if
this is to be, only
how.

Chryssie looked at the craggy face and at the sword and dagger in his belt and let herself be escorted away. Behind her, Froshenie stood motionless, looking like a deer that has lost its mother.

Muhtar looked like the hunter that had brought down that mother - albeit a hunter that felt no pride having done so. Respectfully, he offered Froshenie his arm. She, having no choice, followed him as he took them away from the crowd, towards the castle ruins beyond the bazaar.

Presently, as they were alone at the ruins, Muhtar released her arm and spoke in a soothing voice. “At the end of the bazaar, right after the silverware shops, is the house of my adjutant and friend, Meço Bolno. Please meet me there tonight. I will be waiting for you.”

“I cannot go anywhere.” Froshenie’s words came out in gasps. “I am a married woman. Do you not see? I cannot wander in the streets at night!”

He beamed at her as, at last, he had heard her voice, and it was as enchanting to his ears as her face was to his eyes. “Then may I come to your house myself?” He took a step towards her. “All we shall do is just talk. Please.”

He grasped her hand in desperation and hope. Her skin tingled, her heart started pounding.

Froshenie raised her eyes for the very first time. His face was so close, his look so intense and the struggle between duty and desire that she saw in it took away her breath.

“Please do not tell me again that it cannot be.” Muhtar’s voice was more pitiful than a bazaar’s beggar’s.

“I am afraid I … I have to.” Froshenie could hardly find enough breath to answer him and feared she would faint.

“Even if you do not come, I will be waiting for you where I told you when the evening comes.”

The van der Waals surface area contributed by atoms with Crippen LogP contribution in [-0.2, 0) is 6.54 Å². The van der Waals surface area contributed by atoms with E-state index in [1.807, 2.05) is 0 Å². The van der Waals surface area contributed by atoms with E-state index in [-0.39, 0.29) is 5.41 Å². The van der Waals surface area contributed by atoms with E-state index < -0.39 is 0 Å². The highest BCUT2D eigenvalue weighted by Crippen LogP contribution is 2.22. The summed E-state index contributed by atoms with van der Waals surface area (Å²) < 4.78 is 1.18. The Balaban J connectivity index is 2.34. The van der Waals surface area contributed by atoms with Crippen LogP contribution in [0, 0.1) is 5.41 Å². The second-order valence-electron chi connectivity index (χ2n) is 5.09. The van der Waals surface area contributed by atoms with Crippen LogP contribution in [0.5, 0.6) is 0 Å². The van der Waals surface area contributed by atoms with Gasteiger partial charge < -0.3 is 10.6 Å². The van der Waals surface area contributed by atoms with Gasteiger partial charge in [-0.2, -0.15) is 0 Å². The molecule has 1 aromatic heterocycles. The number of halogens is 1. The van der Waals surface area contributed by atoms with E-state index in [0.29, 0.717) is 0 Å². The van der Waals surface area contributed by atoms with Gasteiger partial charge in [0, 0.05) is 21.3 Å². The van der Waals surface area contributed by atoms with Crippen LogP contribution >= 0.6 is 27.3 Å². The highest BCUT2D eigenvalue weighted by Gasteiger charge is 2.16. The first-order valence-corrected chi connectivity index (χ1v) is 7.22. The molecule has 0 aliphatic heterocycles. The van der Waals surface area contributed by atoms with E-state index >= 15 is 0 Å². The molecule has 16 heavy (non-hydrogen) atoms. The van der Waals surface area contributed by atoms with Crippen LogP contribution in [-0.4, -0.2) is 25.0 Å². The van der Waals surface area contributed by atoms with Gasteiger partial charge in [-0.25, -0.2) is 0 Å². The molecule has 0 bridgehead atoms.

“I will not. I know you -
of
you. I am a married — “

“My lady, forgive a man who is tyrannized by his heart - which you have stolen. I could never force myself upon a lady, you least of all. I only desire that you consent to meet me, of your own free will. You are unlike any other woman I have ever met.”

“Please.” It was Froshenie’s turn to beg in agony. “Not at a stranger’s house. If anybody sees me, the gossip will spread like a wildfire. You are wronging me simply by suggesting it.”

Muhtar looked around him. Curious onlookers were approaching, as they had not yet recognized the Pasha’s son. He groaned and capitulated. “Then here should be just fine. Nobody comes at night. I will be waiting for you.”

With that, he left. As suddenly as he had appeared to turn her life inside out.

Froshenie almost ran to her home. She hid behind the garden walls and slammed the small gate, still gasping. Collapsing by the well ledge, she tried to calm her racing mind. But she found she had not been able to outrun herself.

XXVI

T
he evening darkness was spreading fast over Yannina. Froshenie was in her bedroom once the Vaya entered the room. Chryssie pretended not to notice a certain piece of jewelry her lady was admiring on herself in the mirror - before taking its delicate chain off her neck again.